Two Attempts for a Shift in Market Movement

Two attempts for a shift in market movement

This lesson will cover the following

  • General thoughts on market movement
  • Two tries to shift a trend’s direction
  • Second attempt failure
  • Variations of the two-leg move

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We know that market’s movement is rarely straightforward, and if it is, that move usually does not last long. The market is often shifting its direction and along the way is reaching levels that act as support or resistance and halt its movement after which often a second attempt follows. In general, the market is regularly trying to do something twice, and if it fails both times, it usually attempts to do the opposite. This counts both for with-trend and counter-trend moves.

A trend line break is the beginning of a new leg in the other direction. Every time when either bulls or bears lose temporary control over the market or a new trend is beginning, there will commonly be a two-legged move. A two-legged move occurs every time when market players agree that a move is strong enough to ensure that a test will be needed before it becomes clear where the market will head next.

If the momentum of the first leg after a reversal (basically a counter-trend move, because the new trend has not been confirmed yet) is strong enough, it will cause both bulls and bears to speculate whether the move was the beginning of a series of legs that would form a new trend. Because of that, both counterparts will anticipate that a test of the old (still current) trend’s extreme will fail, and the with-trend traders will lock in profits as the price approaches it, instead of adding to their positions.

Explanation

boardPicture yourself a long bear trend. If there is a decisive move up after the bear trend and the move extends above the moving average and the last lower high of the bear trend, traders will expect that on its way back down, the price will test a low that will hold above the bear trend’s low. Once the up-move (first leg) loses momentum, longs will lock in profits, while shorts will enter, thinking that bears are still able to hold control of the market.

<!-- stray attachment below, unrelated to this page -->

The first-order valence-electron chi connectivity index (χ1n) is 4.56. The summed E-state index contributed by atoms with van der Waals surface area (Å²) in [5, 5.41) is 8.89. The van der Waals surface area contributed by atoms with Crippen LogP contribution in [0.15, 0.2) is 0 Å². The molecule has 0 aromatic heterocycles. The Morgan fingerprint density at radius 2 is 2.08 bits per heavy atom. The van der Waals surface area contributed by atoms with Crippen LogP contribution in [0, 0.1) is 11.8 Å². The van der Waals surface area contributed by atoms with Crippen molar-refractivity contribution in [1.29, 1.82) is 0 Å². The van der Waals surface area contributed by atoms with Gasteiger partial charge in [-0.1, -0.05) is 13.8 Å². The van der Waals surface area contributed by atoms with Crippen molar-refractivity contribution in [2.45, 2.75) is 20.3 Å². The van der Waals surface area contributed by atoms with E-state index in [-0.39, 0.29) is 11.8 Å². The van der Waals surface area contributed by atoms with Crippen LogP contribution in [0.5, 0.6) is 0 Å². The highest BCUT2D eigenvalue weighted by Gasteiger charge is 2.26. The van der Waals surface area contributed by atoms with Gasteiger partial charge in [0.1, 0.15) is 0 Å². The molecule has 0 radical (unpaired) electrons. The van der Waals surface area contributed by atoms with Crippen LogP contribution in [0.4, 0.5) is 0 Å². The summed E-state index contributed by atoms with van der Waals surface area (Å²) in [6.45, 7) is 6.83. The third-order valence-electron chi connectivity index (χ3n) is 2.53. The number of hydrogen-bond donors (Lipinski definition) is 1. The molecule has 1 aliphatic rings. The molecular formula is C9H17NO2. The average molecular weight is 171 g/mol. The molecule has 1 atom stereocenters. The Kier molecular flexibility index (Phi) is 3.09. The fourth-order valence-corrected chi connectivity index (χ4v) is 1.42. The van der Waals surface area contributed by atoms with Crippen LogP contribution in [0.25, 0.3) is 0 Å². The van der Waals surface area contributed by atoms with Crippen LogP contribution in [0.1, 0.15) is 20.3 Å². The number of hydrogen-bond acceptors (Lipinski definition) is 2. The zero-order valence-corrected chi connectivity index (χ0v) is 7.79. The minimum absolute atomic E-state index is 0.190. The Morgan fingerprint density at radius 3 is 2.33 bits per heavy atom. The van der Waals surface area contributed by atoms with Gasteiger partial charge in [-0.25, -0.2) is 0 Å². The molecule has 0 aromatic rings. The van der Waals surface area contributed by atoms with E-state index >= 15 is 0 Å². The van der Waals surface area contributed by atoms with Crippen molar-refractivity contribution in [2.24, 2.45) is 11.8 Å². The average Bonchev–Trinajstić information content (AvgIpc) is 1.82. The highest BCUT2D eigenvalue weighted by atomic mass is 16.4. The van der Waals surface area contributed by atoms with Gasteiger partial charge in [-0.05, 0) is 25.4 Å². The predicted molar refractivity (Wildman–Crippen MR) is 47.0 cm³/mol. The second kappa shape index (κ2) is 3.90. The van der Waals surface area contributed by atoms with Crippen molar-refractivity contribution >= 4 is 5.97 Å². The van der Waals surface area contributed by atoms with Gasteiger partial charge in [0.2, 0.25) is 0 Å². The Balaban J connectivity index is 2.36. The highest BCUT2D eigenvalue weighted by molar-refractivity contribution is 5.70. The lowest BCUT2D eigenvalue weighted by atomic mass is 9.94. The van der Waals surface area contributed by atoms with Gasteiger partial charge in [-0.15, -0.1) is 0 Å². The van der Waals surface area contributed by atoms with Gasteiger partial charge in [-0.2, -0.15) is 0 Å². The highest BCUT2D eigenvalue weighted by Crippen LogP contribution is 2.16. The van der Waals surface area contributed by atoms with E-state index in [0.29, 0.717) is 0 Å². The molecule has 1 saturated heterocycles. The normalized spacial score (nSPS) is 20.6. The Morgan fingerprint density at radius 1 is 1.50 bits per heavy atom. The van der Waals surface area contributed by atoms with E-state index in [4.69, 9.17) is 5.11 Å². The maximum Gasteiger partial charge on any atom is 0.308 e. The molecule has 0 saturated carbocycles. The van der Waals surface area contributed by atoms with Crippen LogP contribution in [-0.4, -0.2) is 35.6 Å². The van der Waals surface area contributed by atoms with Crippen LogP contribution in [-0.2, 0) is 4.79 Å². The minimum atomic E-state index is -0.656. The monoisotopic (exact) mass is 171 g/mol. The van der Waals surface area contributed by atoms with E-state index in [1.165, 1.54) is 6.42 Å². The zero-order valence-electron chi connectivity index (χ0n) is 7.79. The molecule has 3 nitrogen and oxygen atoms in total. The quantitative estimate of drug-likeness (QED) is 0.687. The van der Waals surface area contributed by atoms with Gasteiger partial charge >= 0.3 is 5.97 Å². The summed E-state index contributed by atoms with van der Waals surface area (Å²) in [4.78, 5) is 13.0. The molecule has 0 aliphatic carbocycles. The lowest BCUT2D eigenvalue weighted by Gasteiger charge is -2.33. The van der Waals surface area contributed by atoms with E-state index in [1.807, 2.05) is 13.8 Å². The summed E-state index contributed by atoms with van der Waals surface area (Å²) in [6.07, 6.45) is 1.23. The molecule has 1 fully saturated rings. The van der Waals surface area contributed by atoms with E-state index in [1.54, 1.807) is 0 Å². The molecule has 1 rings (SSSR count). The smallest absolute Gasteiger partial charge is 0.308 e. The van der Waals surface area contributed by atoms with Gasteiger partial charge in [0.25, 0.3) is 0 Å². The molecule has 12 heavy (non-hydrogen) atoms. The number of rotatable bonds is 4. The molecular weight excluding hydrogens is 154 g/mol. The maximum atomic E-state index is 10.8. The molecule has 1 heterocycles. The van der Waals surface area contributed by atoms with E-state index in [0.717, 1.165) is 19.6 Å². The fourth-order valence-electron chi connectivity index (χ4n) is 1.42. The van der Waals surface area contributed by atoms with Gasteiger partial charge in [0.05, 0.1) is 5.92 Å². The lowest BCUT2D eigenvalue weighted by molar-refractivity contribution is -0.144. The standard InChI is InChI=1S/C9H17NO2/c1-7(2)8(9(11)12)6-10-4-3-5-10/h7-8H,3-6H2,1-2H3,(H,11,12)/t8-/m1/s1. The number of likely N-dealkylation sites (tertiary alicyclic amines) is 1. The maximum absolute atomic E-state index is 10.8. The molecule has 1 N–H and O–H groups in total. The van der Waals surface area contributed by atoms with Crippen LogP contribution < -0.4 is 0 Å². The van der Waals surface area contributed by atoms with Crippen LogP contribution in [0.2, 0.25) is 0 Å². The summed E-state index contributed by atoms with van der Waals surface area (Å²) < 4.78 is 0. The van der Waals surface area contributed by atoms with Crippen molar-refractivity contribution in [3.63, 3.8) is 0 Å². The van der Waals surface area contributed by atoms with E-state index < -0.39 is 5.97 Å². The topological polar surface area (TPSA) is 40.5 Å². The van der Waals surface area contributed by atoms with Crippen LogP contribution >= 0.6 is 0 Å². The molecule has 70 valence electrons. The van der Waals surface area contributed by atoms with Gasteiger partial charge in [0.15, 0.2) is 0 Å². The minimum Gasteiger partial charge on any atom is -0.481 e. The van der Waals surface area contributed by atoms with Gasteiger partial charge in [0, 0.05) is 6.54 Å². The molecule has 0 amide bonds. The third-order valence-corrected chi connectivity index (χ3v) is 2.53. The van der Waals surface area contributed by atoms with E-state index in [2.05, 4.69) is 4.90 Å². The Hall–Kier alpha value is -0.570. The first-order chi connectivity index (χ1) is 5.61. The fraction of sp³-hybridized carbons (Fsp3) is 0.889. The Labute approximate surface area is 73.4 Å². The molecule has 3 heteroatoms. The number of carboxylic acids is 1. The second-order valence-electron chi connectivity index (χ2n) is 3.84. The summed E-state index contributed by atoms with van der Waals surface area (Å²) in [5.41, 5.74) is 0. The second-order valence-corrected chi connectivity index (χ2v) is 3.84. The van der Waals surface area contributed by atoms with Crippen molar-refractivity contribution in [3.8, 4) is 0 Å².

Because the bulls have exited the market and are waiting for more bullish price action, while bears are shorting, the price will retreat. As it drops, bulls begin to return to the market, while new bears will look to quickly exit so that they don’t score losses, which will push the market up, thus, forming a higher low – just like in the following example. You can see that the market made a two-bar reversal and penetrated the 14-day EMA (first leg), after which it retreated back, forming a higher low.

two-leg move

Bears will be reluctant to sell again, unless the second move up (second leg) fails to exceed the top of the first leg and instead rebounds from its resistance level, forming a double top bear flag. If it breaks above it, then there is a good chance that the trend has reversed, but if not – bulls will be quick to exit at that level and bears will short aggressively, having understood the second leg up has failed.

Don’t aim for perfection

Girls-Red-Dress-iconAs we’ve said in previous chapters, perfect signals are rarely seen, and two-legged moves are not an exception. Sometimes the move will form over many bars (10-20 and more), which will be harder to see on the chart. Switching on a higher time frame will surely make the pattern clearer, but wasting your time scouting higher time frames for a pattern that will occur only once or twice per day is time-consuming, and will cause you to miss other good entry points on the normal time frame you use.

Sometimes a two-legged pattern will actually be a three-legged pattern, if the first push was not decisive enough to resemble an end of a trend. Usually, when you have a double top or double bottom, the first move signifies an attempt for a trend change and the second move is a test of that level, where the price rebounded. If it breaks it, then the market movement usually shifts in that direction, but if it fails again to penetrate that price level, then the market will likely pull back.

However, when the first move is not decisive enough to be rendered as an attempt to end the current trend, the market will often test it with a two-legged pattern. If both legs are above the previous move’s high, then it becomes a three-legged pattern.

You can also have a three-push pattern when one of the two legs is made up of two separate legs. This is quite often seen in three-push patterns, but when you take a closer look you will see that the leg with the two smaller components has often quite similar properties compared to the second single move. Practice makes perfect and being able to distinguish such variations takes some time to learn. We’ve said previously that traders should be in their comfort zone so if you don’t feel confident enough to make this trade, you should just hold back and wait for the next one. It will surely come eventually.

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